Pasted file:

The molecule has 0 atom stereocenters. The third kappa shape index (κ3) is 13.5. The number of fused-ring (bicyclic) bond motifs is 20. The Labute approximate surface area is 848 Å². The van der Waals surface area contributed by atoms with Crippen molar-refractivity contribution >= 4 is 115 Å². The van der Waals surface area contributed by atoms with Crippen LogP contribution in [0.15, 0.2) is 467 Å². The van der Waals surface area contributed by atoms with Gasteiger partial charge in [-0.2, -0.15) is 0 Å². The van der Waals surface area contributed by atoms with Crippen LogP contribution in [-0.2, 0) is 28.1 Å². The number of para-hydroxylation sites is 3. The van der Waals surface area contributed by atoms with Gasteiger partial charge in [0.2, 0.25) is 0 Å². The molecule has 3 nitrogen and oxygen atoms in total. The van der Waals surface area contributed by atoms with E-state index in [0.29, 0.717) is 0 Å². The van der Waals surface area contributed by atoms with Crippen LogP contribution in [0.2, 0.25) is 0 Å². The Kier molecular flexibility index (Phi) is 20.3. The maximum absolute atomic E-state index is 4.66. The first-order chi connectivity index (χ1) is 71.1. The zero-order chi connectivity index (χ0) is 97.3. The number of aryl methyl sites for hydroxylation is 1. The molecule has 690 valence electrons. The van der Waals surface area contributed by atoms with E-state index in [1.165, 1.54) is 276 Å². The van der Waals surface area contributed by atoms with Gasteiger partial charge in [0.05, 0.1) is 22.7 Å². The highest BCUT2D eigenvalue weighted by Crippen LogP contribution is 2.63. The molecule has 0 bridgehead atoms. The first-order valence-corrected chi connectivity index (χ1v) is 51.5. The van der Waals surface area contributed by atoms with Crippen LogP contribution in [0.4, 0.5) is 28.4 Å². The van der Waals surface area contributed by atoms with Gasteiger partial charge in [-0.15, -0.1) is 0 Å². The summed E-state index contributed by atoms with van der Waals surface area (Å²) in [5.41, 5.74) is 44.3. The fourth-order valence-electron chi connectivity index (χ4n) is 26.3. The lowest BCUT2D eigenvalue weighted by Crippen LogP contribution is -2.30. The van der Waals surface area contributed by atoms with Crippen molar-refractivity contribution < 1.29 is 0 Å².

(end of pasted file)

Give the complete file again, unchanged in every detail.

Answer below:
The molecule has 0 atom stereocenters. The third kappa shape index (κ3) is 13.5. The number of fused-ring (bicyclic) bond motifs is 20. The Labute approximate surface area is 848 Å². The van der Waals surface area contributed by atoms with Crippen molar-refractivity contribution >= 4 is 115 Å². The van der Waals surface area contributed by atoms with Crippen LogP contribution in [0.15, 0.2) is 467 Å². The van der Waals surface area contributed by atoms with Gasteiger partial charge in [-0.2, -0.15) is 0 Å². The van der Waals surface area contributed by atoms with Crippen LogP contribution in [-0.2, 0) is 28.1 Å². The number of para-hydroxylation sites is 3. The van der Waals surface area contributed by atoms with Gasteiger partial charge in [0.2, 0.25) is 0 Å². The molecule has 3 nitrogen and oxygen atoms in total. The van der Waals surface area contributed by atoms with E-state index in [0.29, 0.717) is 0 Å². The van der Waals surface area contributed by atoms with Crippen LogP contribution in [0.2, 0.25) is 0 Å². The Kier molecular flexibility index (Phi) is 20.3. The maximum absolute atomic E-state index is 4.66. The first-order chi connectivity index (χ1) is 71.1. The zero-order chi connectivity index (χ0) is 97.3. The number of aryl methyl sites for hydroxylation is 1. The molecule has 690 valence electrons. The van der Waals surface area contributed by atoms with E-state index in [1.165, 1.54) is 276 Å². The van der Waals surface area contributed by atoms with Gasteiger partial charge in [0.05, 0.1) is 22.7 Å². The highest BCUT2D eigenvalue weighted by Crippen LogP contribution is 2.63. The molecule has 0 bridgehead atoms. The first-order valence-corrected chi connectivity index (χ1v) is 51.5. The van der Waals surface area contributed by atoms with Crippen LogP contribution in [0.4, 0.5) is 28.4 Å². The van der Waals surface area contributed by atoms with Gasteiger partial charge in [-0.15, -0.1) is 0 Å². The summed E-state index contributed by atoms with van der Waals surface area (Å²) in [5.41, 5.74) is 44.3. The fourth-order valence-electron chi connectivity index (χ4n) is 26.3. The lowest BCUT2D eigenvalue weighted by Crippen LogP contribution is -2.30. The van der Waals surface area contributed by atoms with Crippen molar-refractivity contribution < 1.29 is 0 Å².